NHL Network is taking you behind-the-scenes and giving you an inside look at NHL teams and what goes on at the annual Scouting Combine, which was held in late May in Toronto.
In the video clip above, Jarmo Kekalainen and the amateur scouting staff have their combine sit-down with top prospect Seth Jones of the Portland Winterhawks. The Scouting Combine Recap show will air on NHL Network on Saturday, June 29 at 5 p.m. and Sunday, June 30 prior to the network's live Draft pre-game show.
It has been a lengthy and at-times frustrating rehabilitation process for Ryan Murray, but the finish line is finally nearing.
Originally scheduled be to ready for "game action" sometime in early-to-mid July, Murray's injured shoulder is getting back to normal. Blue Jackets president of hockey operations John Davidson told BlueJackets.com this morning that Murray's shoulder is "back to 100 percent" and he's doing very well in offseason workouts, and should be completely ready for training camp in September.
Murray is also scheduled to be in attendance at the Blue Jackets' annual development camp, which will take place in mid-July at the OhioHealth Ice Haus attached to Nationwide Arena.
"He's doing very well," Davidson said. "By the time September comes around, he's going to be a well-conditioned young man."
Murray has spent the first part of his offseason back home in Saskatchewan, but his workouts will shift to Columbus for the balance of the summer after development camp. The Blue Jackets' first pick (second overall) at the 2012 NHL Draft in Pittsburgh, Murray suffered a season-ending shoulder surgery in November during a game against the Victoria Royals when he was captain of the WHL's Everett Silvertips.
I don't profess to being a numbers guy (the journalism degree on my desk is evidence of that), but over the past few months I've become keenly interested in advanced metrics in hockey. Basically, we're looking at patterns and how hockey, like other sports, can be measured based on those patterns and evaluated accordingly.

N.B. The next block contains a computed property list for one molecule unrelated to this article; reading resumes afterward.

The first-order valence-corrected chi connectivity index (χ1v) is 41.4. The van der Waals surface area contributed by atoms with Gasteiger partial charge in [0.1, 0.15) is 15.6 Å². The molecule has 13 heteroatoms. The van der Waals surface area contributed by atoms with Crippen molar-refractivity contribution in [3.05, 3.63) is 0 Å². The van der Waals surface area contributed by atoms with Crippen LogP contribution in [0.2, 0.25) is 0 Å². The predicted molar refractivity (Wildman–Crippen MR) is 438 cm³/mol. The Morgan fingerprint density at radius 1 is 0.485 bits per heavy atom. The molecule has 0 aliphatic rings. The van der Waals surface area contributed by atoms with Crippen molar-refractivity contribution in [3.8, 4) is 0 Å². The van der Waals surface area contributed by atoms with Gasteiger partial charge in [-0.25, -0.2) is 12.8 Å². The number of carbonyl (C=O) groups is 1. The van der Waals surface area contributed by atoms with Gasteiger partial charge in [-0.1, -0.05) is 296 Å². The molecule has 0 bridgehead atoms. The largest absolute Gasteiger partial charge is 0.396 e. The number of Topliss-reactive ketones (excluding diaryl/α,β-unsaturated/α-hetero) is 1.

As the movie "Moneyball" proves, just about anyone - including a grumpy MLB GM played by Brad Pitt - can be convinced that numbers, most often, don't lie. That's kind of where I am, and after a few days delving deep into the numbers presented by Gabriel Desjardins on behindthenet.ca, a site described as "the premier site for advanced hockey statistics and analysis."
It didn't take long for me to realize that's 100 percent accurate. This stuff is fascinating.
Basically, this series of posts on CBJ Today will be filled with my findings and analysis from these numbers and how they pertain to the Blue Jackets' 2012-13 season. How big of a factor Sergei Bobrovsky's play was, what areas need addressed in the offseason and other questions can hopefully be answered by taking a closer look at these metrics.
With that being said, here's where we will start: match-ups.
Speed, skill, power. If you're an NHL team looking for an instant impact and potential franchise player, those characteristics top the list - and Nathan MacKinnon has all three.
He's unanimously considered to be the most explosive offensive player in this year's deep draft class and MacKinnon stands a very good chance to be a difference maker at the NHL level right out of the chute. MacKinnon has ideal NHL size, is a powerful skater and can finish plays in the blink of an eye. Simply put: he's the total package that teams look for in high-end draft picks.